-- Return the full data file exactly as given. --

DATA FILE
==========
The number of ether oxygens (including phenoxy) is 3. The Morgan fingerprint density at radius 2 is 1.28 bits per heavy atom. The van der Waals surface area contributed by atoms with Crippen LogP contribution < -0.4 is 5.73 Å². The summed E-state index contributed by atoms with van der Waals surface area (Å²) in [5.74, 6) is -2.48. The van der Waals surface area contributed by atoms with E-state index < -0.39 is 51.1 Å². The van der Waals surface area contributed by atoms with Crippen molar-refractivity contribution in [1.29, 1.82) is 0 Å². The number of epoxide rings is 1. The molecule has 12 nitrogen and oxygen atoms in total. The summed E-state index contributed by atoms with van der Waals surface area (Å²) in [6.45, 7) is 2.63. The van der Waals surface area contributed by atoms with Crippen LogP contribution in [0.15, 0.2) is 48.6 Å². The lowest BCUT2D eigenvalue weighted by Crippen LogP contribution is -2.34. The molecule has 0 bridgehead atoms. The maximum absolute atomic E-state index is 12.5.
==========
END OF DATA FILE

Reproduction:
The number of ether oxygens (including phenoxy) is 3. The Morgan fingerprint density at radius 2 is 1.28 bits per heavy atom. The van der Waals surface area contributed by atoms with Crippen LogP contribution < -0.4 is 5.73 Å². The summed E-state index contributed by atoms with van der Waals surface area (Å²) in [5.74, 6) is -2.48. The van der Waals surface area contributed by atoms with E-state index < -0.39 is 51.1 Å². The van der Waals surface area contributed by atoms with Crippen molar-refractivity contribution in [1.29, 1.82) is 0 Å². The number of epoxide rings is 1. The molecule has 12 nitrogen and oxygen atoms in total. The summed E-state index contributed by atoms with van der Waals surface area (Å²) in [6.45, 7) is 2.63. The van der Waals surface area contributed by atoms with Crippen LogP contribution in [0.15, 0.2) is 48.6 Å². The lowest BCUT2D eigenvalue weighted by Crippen LogP contribution is -2.34. The molecule has 0 bridgehead atoms. The maximum absolute atomic E-state index is 12.5.